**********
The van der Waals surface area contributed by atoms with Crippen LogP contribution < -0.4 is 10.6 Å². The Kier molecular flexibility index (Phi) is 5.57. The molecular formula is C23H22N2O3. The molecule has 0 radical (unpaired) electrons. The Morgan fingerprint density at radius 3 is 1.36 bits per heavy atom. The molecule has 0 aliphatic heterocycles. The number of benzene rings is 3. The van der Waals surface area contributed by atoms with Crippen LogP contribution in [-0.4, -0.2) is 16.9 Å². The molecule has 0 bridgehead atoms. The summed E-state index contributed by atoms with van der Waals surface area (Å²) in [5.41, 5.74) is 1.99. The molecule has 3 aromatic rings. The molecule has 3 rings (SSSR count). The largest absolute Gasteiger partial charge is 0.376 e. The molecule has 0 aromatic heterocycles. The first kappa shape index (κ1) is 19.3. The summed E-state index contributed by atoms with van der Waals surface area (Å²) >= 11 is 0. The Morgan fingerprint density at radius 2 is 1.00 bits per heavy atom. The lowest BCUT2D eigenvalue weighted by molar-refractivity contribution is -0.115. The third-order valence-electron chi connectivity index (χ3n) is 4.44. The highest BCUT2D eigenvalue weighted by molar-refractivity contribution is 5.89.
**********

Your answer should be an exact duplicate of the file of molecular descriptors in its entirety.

The van der Waals surface area contributed by atoms with Crippen LogP contribution < -0.4 is 10.6 Å². The Kier molecular flexibility index (Phi) is 5.57. The molecular formula is C23H22N2O3. The molecule has 0 radical (unpaired) electrons. The Morgan fingerprint density at radius 3 is 1.36 bits per heavy atom. The molecule has 0 aliphatic heterocycles. The number of benzene rings is 3. The van der Waals surface area contributed by atoms with Crippen LogP contribution in [-0.4, -0.2) is 16.9 Å². The molecule has 0 bridgehead atoms. The summed E-state index contributed by atoms with van der Waals surface area (Å²) in [5.41, 5.74) is 1.99. The molecule has 3 aromatic rings. The molecule has 3 rings (SSSR count). The largest absolute Gasteiger partial charge is 0.376 e. The molecule has 0 aromatic heterocycles. The first kappa shape index (κ1) is 19.3. The summed E-state index contributed by atoms with van der Waals surface area (Å²) >= 11 is 0. The Morgan fingerprint density at radius 2 is 1.00 bits per heavy atom. The lowest BCUT2D eigenvalue weighted by molar-refractivity contribution is -0.115. The third-order valence-electron chi connectivity index (χ3n) is 4.44. The highest BCUT2D eigenvalue weighted by molar-refractivity contribution is 5.89.